We fly.  All seems fine.

We start descending into AVP airport.  It is very bumpy.  No visibility out the side windows.  Swirling wind and snow.  Plane feels like it is accelerating and decelerating several times.  Woman across the aisle says she can see the ground at 300 ft.  I can too, but in patches.  Stewardess looks like she is trying to look calm.

Pilot comes on and says he cannot land.

We are going to Syracuse, NY- 20 minutes away.

We land.  A huddle between stewardess, pilot, and local gate agent.  We will call him John.  John comes on the PA and says that they are looking into things.

I start texting frantically.

John comes back on and says we can not go back to AVP.  The conditions will not improve in short term.  So, since there are fewer hotel rooms than us, and Syracuse is smaller than Knoxville’s airport, our best option is to fly back to DETROIT.  Ugh.  He says it is too dangerous to take ground transport to AVP.  He says if any of us do anything that makes the plane stay in Syracuse for more than 60 minutes the flight crew will be beyond it’s legal maximum for working hours and something vague and menacing will happen.

We deplane so we can pee and they bring us sandwiches.

I call a hotel and car company thanks to some quick texting and googling on Mike and Virginia’s part.

I ask the other gate agent (not John) if I can get my carry on bag.  I explain to her that I am not Jenny Warner, but that I am Jordi and I am getting off the plane.

I’ll crash here and drive down to Scranton tomorrow, get my car (Bernie), and then Bernie and I will put out our hands in the fine people of PennDOT and their big snow plows to go home on I-80.

Which is how I ended up writing you this email from a Holiday Inn in Syracuse while I wait for some steak tacos to be delivered.


Filed under humor, life, Uncategorized, writing

Knoxville Shooting (TVUUC) Hits Close to Home

Busy, weird day yesterday as the church targeted in Knoxville is my Mother’s church and church I grew up in.

She did not see it because she was shielded by the organ.  She is shook up , of course, but is being resilient as is whole congregation. They are cleaning up today and are already mobilizing to support each other.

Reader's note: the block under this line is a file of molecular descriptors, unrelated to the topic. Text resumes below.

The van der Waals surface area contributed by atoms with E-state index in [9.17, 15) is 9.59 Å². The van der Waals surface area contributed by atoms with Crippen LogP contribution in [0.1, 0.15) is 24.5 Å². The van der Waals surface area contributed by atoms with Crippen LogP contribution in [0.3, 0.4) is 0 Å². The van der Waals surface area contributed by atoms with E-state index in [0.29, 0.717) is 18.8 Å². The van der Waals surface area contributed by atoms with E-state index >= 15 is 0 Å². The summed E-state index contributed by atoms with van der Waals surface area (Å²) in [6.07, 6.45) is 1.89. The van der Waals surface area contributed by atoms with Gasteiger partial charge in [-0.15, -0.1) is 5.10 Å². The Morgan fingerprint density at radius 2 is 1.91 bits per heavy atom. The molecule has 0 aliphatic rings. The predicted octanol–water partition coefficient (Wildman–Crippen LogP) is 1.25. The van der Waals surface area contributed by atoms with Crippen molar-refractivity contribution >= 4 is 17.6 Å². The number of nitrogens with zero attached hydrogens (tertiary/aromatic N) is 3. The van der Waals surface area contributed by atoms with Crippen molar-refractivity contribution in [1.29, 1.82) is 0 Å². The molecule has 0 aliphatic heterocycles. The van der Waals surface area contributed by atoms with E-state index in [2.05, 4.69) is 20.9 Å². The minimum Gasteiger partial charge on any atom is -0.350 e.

One of the fallen was a friend of my Mom’s.  Greg McKendry was on the church finance committee and was always around the building figuring out how to save money.  He used to be a purchasiing agent before retiring, and brought that frugality to the church.  I’m sure it was appreciated.  He was a loving person who had recently become the foster father to a teen ager who had bee bouncing around in the foster system.

Monday news:  Shooter apparently blamed “liberal movement” for his woes.  That is why he targeted TVUUC, a church active in civil rights for African-Americans, Central Americans (part of sanctuary movement), and LGBT.
Seven principles of UU faith:

There are seven principles which Unitarian Universalist congregations affirm and promote:

  • The inherent worth and dignity of every person;
  • Justice, equity and compassion in human relations;
  • Acceptance of one another and encouragement to spiritual growth in our congregations;
  • A free and responsible search for truth and meaning;
  • The right of conscience and the use of the democratic process within our congregations and in society at large;
  • The goal of world community with peace, liberty, and justice for all;
  • Respect for the interdependent web of all existence of which we are a part.


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Don’t do what I did- Beta

I have this running joke about how I made life difficult for myself while doing my PhD.

I call it the “DOn’t Do What I Did” brochure.  I mentioned this line today to a research acquaintance and he thought I meant- “Don’t Study what I study.”  So, in an act of reassuring him I am not so egotistical, i produced the beta version of the brochure:

Also, I made a joking reference to “don’t do what I did.” I think you misunderstood me. Life is too short and being a scholar is too important to get worried about turf wars. I welcome our mutual and complimentary interests. I have a running joke about how I am the poster child for how not to do a dissertation.

  • – Don’t do it across an ocean.
  • – Don’t use a method you never studied
  • – Don’t do mixed method.
  • – Don’t have kid(s).
  • – Don’t teach FT while dissertating.

And so on…

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This is so cool…

Here is a picture of the robes I get to wear as a PhD from IESE/Universidad de Navarra:

Toga y Birrete

Lovely.  The secret of academics is we like to dress up in these poofy things.  And the odder, the better.